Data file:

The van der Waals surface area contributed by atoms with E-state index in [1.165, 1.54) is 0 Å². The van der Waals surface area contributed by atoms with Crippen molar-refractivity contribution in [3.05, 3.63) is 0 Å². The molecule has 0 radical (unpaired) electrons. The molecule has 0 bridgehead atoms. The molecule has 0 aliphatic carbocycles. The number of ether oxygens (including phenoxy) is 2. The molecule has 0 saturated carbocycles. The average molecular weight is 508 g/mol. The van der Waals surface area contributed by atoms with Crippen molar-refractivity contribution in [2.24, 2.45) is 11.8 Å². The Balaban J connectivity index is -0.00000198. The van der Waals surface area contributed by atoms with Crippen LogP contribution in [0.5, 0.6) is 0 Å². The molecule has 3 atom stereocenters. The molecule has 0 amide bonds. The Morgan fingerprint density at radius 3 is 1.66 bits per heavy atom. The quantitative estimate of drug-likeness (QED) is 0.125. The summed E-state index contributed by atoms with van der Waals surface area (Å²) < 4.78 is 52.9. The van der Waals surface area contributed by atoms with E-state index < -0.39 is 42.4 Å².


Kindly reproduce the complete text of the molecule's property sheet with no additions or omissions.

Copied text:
The van der Waals surface area contributed by atoms with E-state index in [1.165, 1.54) is 0 Å². The van der Waals surface area contributed by atoms with Crippen molar-refractivity contribution in [3.05, 3.63) is 0 Å². The molecule has 0 radical (unpaired) electrons. The molecule has 0 bridgehead atoms. The molecule has 0 aliphatic carbocycles. The number of ether oxygens (including phenoxy) is 2. The molecule has 0 saturated carbocycles. The average molecular weight is 508 g/mol. The van der Waals surface area contributed by atoms with Crippen molar-refractivity contribution in [2.24, 2.45) is 11.8 Å². The Balaban J connectivity index is -0.00000198. The van der Waals surface area contributed by atoms with Crippen LogP contribution in [0.5, 0.6) is 0 Å². The molecule has 3 atom stereocenters. The molecule has 0 amide bonds. The Morgan fingerprint density at radius 3 is 1.66 bits per heavy atom. The quantitative estimate of drug-likeness (QED) is 0.125. The summed E-state index contributed by atoms with van der Waals surface area (Å²) < 4.78 is 52.9. The van der Waals surface area contributed by atoms with E-state index < -0.39 is 42.4 Å².